Tell A Story In Photos Every Time You Shoot
Deep in the Viñales Valley of Cuba, tucked between immense limestone cliffs and snaking rivers, you’ll find deep green tobacco farms where farmers still plough the fields with oxen and hand ploughs.
Bonnie, here, reporting to you from the Cuban countryside where public transportation is a horse and cart. Onions are delivered by bike. And a tobacco farmer named Benito is about the best model we’ve ever found.
Mike Hagen, our instructor, is showing us how to tell a story in photos, so we can sell them to magazines, websites, and blogs alongside travel articles when we get home. One of the best – and easiest – ways to do so, he reminded us, is to make sure to get a wide, medium, and close-up shot of everything you shoot. Everything.
In this case, on Benito’s farm, we got wide shots of the farm itself, like the one you see above…
Medium shots of Benito in his fields, and detail shots of the tobacco itself:
And we tried out our connection skills to get some bonus shots of Benito – who happily posed, and even signed a model release, in exchange for a few copies of the photos.
I love events like this because everything we practice gets easier as the days go on.
I’ve known the small, medium, large idea for years but I forget it sometimes when I only focus on close-ups. Or vice versa when I’m only thinking about landscapes. But after five days of practicing it daily, it’s back in my tool kit.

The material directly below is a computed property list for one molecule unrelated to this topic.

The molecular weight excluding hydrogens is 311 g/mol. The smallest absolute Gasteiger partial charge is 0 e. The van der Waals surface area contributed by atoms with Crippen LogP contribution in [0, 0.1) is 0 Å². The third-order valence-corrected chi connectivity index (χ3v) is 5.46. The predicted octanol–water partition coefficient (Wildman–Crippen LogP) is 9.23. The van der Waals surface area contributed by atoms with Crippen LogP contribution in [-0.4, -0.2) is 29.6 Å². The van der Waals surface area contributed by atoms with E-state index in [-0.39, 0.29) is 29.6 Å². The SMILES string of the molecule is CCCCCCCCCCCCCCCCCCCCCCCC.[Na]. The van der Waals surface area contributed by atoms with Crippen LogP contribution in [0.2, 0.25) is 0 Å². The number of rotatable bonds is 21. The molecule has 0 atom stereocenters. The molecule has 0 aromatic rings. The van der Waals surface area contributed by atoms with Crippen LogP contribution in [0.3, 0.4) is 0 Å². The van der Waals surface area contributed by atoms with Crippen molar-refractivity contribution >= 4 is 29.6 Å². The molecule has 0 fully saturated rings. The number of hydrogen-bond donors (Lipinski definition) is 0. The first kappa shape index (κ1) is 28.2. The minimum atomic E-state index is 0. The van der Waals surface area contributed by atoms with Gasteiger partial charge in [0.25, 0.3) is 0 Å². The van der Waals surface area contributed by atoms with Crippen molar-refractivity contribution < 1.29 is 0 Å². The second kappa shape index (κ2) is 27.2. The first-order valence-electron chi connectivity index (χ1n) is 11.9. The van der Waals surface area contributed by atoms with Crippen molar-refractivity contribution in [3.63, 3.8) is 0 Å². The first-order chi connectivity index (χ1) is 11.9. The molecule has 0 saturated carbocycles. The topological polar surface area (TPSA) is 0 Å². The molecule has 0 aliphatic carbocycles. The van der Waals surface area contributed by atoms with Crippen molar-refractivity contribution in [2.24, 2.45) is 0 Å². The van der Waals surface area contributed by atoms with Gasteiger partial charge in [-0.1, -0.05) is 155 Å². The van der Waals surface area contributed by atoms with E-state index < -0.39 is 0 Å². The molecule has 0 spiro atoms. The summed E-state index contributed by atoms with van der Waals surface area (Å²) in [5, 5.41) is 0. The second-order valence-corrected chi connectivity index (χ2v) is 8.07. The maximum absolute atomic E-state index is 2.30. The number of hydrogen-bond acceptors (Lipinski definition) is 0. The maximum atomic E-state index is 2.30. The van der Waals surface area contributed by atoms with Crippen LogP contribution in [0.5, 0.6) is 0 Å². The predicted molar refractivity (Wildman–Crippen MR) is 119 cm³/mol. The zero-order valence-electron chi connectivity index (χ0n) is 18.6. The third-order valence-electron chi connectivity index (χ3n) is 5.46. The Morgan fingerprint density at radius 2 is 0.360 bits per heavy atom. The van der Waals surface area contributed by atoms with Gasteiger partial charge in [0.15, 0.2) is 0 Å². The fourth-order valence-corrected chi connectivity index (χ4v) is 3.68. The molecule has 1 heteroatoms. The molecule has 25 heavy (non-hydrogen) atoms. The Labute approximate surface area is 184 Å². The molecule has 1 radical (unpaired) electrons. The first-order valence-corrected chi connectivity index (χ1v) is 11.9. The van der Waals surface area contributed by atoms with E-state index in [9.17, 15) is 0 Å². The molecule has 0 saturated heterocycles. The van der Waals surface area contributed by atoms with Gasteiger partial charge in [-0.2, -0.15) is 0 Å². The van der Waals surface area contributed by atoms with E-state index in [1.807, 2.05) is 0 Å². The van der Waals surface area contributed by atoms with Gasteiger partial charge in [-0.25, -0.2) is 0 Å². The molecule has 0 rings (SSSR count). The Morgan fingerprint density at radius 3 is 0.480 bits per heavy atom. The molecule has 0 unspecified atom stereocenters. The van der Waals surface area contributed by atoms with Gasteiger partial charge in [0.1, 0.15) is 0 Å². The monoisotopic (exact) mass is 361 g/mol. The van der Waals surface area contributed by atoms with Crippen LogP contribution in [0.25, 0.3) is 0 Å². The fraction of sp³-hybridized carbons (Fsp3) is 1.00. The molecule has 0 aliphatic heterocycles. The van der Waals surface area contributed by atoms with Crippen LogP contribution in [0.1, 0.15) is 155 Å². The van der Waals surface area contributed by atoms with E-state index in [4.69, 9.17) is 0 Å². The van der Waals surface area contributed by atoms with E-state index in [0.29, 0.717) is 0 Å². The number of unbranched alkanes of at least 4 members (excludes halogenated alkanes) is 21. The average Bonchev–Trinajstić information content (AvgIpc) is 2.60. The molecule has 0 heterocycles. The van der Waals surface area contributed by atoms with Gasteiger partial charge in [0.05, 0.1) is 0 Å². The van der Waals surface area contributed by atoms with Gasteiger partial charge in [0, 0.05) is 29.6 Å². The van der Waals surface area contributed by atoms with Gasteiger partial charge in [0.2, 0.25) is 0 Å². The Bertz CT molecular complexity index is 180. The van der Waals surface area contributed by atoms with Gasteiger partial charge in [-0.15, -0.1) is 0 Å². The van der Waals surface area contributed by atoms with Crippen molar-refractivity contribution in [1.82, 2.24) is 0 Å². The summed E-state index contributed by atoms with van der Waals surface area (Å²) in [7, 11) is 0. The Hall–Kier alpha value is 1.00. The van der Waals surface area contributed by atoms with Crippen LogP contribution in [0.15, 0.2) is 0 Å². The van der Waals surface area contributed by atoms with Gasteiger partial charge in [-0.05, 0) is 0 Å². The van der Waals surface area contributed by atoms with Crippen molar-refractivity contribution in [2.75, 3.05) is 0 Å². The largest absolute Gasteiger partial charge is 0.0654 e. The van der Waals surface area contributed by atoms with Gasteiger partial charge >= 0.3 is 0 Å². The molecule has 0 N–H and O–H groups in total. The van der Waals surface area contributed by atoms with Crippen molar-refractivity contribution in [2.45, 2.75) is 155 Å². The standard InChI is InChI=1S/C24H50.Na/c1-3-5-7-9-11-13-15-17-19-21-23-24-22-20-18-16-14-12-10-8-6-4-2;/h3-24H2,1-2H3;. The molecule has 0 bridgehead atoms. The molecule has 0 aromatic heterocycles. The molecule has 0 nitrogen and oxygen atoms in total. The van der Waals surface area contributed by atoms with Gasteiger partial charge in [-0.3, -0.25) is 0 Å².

“Small” doesn’t refer to the size of the image. It just means to get in close and focus on a small detail. Much like “large” doesn’t actually mean to change your camera settings and get a larger file. It means to back up and give your viewer a sense of place by showing them a much larger scene.
Tomorrow I’ll share some of my favorite attendee shots from the trip so far!
It’s not just about selling these photos to magazines and newspapers. There are literally dozens of markets who want good, simple images. And it’s not something you have to do full time. I sell my photos on the side for an extra $12,000 a year. That’s money I use to buy new equipment, travel with friends, and sock away for a house purchase (once I finally decide where I want to live).
[Editor’s Note: Learn more about how you can fund your travels and make an extra income with photography, travel writing, blogging, and more in our free online newsletter The Right Way to Travel. Sign up here today and we’ll send you a new report, Five Fun Ways To Get Paid To Travel: A Quick-Start Guide, completely FREE.]